Advertisement
Browse Subject Areas
?

Click through the PLOS taxonomy to find articles in your field.

For more information about PLOS Subject Areas, click here.

  • Loading metrics

Drug Resistant Clinical Isolates of Mycobacterium tuberculosis from Different Genotypes Exhibit Differential Host Responses in THP-1 Cells

Drug Resistant Clinical Isolates of Mycobacterium tuberculosis from Different Genotypes Exhibit Differential Host Responses in THP-1 Cells

  • Pampi Chakraborty, 
  • Savita Kulkarni, 
  • Ramakrishna Rajan, 
  • Krishna Sainis
PLOS
x

Abstract

Mycobacterium tuberculosis (MTB) persistently infects and survives within the host macrophages. Substantial genotypic variation exists among MTB strains which correlate with their interactions with the host. The present study was designed to establish a correlation, if any, between infection and induction of innate immune response by genetically diverse drug resistant MTB isolates from India. For this purpose, three clinical isolates from ancient and modern lineages, along with H37Ra and H37Rv were evaluated for intracellular growth, phagocytic index, induction of proinflammatory cytokines and apoptosis following infection in THP-1 cell line. A wide variation in the induction of cytokines was revealed subsequent to infection with different strains. EAI-5 strain from ancient lineage 1, induced higher proinflammatory responses, higher apoptosis and moderate intracellular growth compared to other strains, in contrast, for Beijing strain of modern lineage 2, all three parameters were lowest among the clinical isolates. Further, the responses induced by LAM-6 from modern lineage 4 were at a moderate level, similar to the laboratory strain H37Rv which also belongs to lineage 4. Thus, these profiles were specific to their respective lineages and/or genotypes and independent of their drug resistance status. Further, a positive correlation, among TNF-α, IL-1β, IL-6 and IL-12 induced in infected THP-1 cells was demonstrated. In addition, induction of all pro-inflammatory cytokines correlated well with the host cell apoptosis. A positive correlation was observed between phagocytic index in the category of ‘>10 bacilli/cell’ and induction of apoptosis, only for virulent strains, indicating that initial accumulation of MTB strains inside the host cell may be an important determining factor for different innate responses.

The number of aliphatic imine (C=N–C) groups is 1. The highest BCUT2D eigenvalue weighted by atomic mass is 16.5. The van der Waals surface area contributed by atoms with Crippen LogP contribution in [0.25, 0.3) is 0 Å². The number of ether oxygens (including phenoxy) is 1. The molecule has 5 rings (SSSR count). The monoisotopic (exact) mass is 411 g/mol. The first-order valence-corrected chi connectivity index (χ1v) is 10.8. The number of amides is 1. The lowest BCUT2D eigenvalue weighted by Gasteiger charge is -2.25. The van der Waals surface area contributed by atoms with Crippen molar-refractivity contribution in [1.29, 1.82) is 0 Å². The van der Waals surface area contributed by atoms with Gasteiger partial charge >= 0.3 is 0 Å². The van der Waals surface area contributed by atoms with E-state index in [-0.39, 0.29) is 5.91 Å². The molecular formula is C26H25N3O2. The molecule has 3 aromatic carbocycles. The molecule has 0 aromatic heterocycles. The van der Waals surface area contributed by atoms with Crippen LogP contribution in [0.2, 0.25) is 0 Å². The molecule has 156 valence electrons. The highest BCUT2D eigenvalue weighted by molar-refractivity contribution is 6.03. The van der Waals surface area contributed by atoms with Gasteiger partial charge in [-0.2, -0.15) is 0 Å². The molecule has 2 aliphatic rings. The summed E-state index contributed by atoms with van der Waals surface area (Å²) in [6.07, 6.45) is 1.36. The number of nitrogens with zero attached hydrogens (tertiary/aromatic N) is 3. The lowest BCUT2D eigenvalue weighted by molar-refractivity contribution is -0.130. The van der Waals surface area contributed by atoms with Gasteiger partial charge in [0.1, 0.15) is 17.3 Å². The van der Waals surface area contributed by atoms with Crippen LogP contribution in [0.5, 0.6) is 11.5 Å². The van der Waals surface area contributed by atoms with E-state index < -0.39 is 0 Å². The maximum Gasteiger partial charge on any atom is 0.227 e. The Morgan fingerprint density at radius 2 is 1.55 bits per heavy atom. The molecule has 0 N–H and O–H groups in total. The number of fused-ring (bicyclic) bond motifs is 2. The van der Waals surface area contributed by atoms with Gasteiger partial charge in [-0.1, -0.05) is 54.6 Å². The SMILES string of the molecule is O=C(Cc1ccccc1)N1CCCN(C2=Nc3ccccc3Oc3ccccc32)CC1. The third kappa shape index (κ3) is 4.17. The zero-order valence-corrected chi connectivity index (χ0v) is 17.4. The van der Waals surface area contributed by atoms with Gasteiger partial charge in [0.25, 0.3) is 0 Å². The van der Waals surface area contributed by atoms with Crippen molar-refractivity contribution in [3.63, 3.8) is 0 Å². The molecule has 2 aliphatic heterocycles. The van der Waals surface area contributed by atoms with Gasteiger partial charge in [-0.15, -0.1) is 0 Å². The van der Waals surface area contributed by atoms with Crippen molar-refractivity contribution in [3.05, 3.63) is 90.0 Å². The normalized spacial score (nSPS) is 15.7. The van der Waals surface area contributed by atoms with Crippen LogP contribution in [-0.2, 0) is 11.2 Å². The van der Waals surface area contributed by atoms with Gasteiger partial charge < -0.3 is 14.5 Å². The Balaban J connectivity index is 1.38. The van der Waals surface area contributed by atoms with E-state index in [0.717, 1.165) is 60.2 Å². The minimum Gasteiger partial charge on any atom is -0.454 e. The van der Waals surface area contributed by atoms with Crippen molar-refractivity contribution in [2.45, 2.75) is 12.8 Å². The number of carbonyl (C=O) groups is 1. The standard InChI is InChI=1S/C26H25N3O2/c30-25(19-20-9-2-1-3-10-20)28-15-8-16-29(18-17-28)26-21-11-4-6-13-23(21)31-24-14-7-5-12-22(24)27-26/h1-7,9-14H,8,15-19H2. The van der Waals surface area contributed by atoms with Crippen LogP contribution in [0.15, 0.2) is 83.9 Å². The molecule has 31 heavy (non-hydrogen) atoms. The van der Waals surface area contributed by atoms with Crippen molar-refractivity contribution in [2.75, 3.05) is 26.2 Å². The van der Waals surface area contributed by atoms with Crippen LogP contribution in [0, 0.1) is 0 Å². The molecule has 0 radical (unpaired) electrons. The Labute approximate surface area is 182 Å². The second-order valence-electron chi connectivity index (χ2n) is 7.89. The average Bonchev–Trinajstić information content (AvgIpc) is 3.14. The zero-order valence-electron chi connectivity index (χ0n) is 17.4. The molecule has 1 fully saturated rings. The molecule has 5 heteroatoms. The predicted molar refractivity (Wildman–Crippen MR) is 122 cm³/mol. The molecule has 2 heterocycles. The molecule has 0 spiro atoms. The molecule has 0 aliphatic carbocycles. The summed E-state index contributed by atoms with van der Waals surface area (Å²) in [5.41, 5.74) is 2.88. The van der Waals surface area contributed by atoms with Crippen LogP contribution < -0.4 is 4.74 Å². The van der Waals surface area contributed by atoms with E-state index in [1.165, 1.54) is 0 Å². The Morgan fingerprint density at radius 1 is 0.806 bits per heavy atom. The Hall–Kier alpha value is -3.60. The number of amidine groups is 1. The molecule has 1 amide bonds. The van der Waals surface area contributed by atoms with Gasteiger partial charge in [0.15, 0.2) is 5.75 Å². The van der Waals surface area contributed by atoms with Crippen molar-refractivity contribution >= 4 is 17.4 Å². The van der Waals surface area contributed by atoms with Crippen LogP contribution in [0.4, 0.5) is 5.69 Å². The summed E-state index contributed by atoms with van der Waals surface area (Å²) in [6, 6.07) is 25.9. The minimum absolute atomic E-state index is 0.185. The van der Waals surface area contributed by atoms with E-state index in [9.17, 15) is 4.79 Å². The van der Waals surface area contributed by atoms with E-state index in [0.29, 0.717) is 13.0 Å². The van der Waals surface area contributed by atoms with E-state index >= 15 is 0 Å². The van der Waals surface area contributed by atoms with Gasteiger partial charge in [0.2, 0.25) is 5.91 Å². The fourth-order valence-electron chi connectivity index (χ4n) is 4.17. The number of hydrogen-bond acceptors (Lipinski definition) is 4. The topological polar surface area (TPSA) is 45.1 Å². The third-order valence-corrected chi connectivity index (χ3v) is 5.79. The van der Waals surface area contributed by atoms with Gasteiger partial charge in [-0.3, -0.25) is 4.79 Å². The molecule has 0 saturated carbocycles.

Introduction

Tuberculosis (TB), the most prevalent infectious disease in the world, causes 1.4 million deaths each year including nearly 3, 50,000 deaths in India [1]. The innate immune responses to Mycobacterium tuberculosis (MTB), a causative agent of TB, by macrophages and dendritic cells (DC) play a crucial role in the host defense [2], [3]. The induction of the immune responses depends on the complex interplay between the host and the pathogen which may contribute to variations in immunopathology and transmission of the disease. Susceptibility to TB has been linked to polymorphism of certain host genes e.g. MHC, TLR-2, Vitamin D receptor, IFN-γ, IL-12R etc. [4], [5], [6]. It was initially believed that MTB complex constituted a genetically highly conserved group of bacteria, hence most of the earlier immunological studies have used a limited number of laboratory strains, such as H37Ra, H37Rv, Erdman and CDC1551 [7], [8]. The diversity in MTB genome, especially in the human-adapted strains, was demonstrated by evaluating polymorphisms at insertion elements, spacer elements in the direct repeat region and mycobacterial interspersed repetitive unit [9], [10]. Comas and Gagneux, demonstrated that MTB could be grouped into six main lineages and 15 sub-lineages using large sequence polymorphisms (LSPs) and these were named according to their geographical distribution [11]. It was also reported that lineages 1, 5 and 6 were ancient and; 2, 3 and 4 were modern on the basis of TbD1 analysis.